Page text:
Article V(1)(e) of the New York Convention has withstood another attempted assault in the U.S. court system. A federal district judge in Washington, D.C. last week rejected the proposition that a court of the country whose substantive contract law but not its arbitral procedural law applied to the arbitration could, by the consent or stipulation of the parties, become a “competent authority” whose purported vacatur of an award may furnish a basis for a judicial refusal to grant recognition and enforcement of an award under Article V(1)(e). (International Trading and Industrial Investment Co. v. DynCorp Aerospace Technology, 2011 U.S. Dist. LEXIS 5954 (D.D.C. Jan. 21, 2011).
Credit the creativity of U.S. counsel for the arbitration loser for affording the Court the opportunity for a resounding reaffirmation of first principles in the application of Article V(1)(e). Their client, a U.S. military contractor, DynCorp, operating in Qatar, lost an ICC arbitration in Paris to its Qatari business partner, concerning the minimum duration of their contract and the right to terminate. DynCorp took its case to the Qatari courts, and argued that the Arabic language version of the arbitration agreement did not provide that the arbitration would be final and binding, and therefore the Qatari courts could review de novo the arbitrator’s application of Qatari contract law. At the appellate level in Qatar, DynCorp prevailed. It then raised the Qatari vacatur in the U.S. court as a defense to the arbitration winner’s motion to confirm the award. And, seeking to bolster its position, DynCorp tried to have the courts in France, where the award had beenmade, give effect to the Qatari set aside judgment. The Paris Court of Appeal said “non.”
The U.S. judge rejected the proposition, advanced by DynCorp, that the Qatari court could become a “competent authority” under Article V(1)(e) by consent of the parties. (Consent in any event had not been explicit; DynCorp argued this based on its adversary’s participation on the merits in the Qatari courts.) The court reasoned that to decide an issue of U.S. federal arbitration law that depends upon whether a foreign court had subject matter jurisdiction, the court would apply the U.S. law principle that subject matter jurisdiction cannot be conferred by consent of the parties. (This choice of law solution is not very explicitly acknowledged as such in the opinion.) The Court went on to reject DynCorp’s argument that the Qatari courts were competent because the award was non-final under the Arabic version of the arbitration clause, holding that the agreement to arbitrate under ICC Rules made the award final and binding by operation of those Rules.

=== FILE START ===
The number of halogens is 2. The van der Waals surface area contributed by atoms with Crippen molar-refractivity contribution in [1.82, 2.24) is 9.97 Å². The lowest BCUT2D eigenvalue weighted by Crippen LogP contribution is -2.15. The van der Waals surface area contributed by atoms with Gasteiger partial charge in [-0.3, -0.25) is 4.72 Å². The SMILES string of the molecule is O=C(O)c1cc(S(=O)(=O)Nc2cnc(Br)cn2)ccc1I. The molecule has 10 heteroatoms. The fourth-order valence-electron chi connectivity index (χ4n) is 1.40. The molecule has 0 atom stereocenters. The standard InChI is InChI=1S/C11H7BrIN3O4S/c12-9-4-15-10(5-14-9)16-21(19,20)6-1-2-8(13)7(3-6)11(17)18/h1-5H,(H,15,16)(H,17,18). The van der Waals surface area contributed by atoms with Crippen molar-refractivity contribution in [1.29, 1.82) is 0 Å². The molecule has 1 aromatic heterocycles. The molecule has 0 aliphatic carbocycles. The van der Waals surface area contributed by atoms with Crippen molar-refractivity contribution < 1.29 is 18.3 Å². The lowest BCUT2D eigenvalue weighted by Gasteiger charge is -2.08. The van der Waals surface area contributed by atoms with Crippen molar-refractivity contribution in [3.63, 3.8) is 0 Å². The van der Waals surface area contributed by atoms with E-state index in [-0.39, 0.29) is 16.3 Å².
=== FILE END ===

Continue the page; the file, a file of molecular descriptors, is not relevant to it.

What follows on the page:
It is so well understood in American arbitration law that Article V(1)(e) refers to vacatur orders issued either by the court at the seat, or, much less frequently, by a court in the place whose lex arbitri applied by agreement even though that place was not the seat, that judges do not any longer find it necessary to explain fully where that understanding originates. The phrase “or under the law of which, the award was made,” is not self-evidently limited to arbitral procedural law to the exclusion of the law applicable to the merits. Yet the court here writes that “the plain language of Article V(1)(e) is unambiguous” in referring to “the country in which, or under the [arbitral] law of which, that award was made.” But if the matter is unambiguous, why does the court insert the bracketed word “[arbitral]” in what appears to be an effort to compensate for the possible ambiguity?
The understanding reflected in that bracketed word “[arbitral]” can be traced back through U.S. jurisprudence to the original understanding of the drafters of the New York Convention. The U.S. Second Circuit Court of Appeals in Yusuf Ahmed Alghanim & Sons, W.L.L. v. Toys “R” Us, Inc., 126 F.3d 15 (2d Cir. 1997) “note[d] that Article V(1)(3) specifically contemplates the possibility that an award could be rendered in one State, and under the arbitral law of another state,” and cited in support of that interpretation Professor Van den Berg’s seminal 1981 work, The New York Arbitration Convention of 1958: Toward a Uniform Judicial Interpretation (at p. 355). Seven years before Yusuf , a federal district judge in Manhattan was asked to decide specifically that “under the law of which” embraced the substantive law that applied. In rejecting that position in favor an interpretation limited to the agreed lex arbitri, the district court in International Standard Electric Corp. v. Bridas Sociedad Anonima Petrolera, Industrial YT Comercial, 745 F. Supp. 172 (S.D.N.Y. 1990) also cited Professor Van den Berg’s 1981 treatise, and usefully quoted what he had to say there, i.e.
The phrase “or under the law of which“ the award was made refers to the theoretical case that on the basis of an agreement of the parties the award is governed by an arbitration law which is different from the arbitration law of the country in which the award is made.
The Bridas court also traced Professor van den Berg’s interpretation to the commentary of the Soviet delegate to the 1958 U.N. Conference who offered the amendment embracing the language at issue. That comment can be found today in the Travaux Preparatoires of the Convention on the UNCITRAL website. Even further, the Bridas court on this point had received an affidavit from Professor Bermann discussing a series of foreign judicial decisions that had so construed the relevant language.
So there is indeed a rich jurisprudential history underlying the shorthand “under the [arbitral] law of which the award was made.” In the interest of clarity and consistency of outcomes, it would be useful for judges facing this issue to carry forward this legacy in specific and precise terms.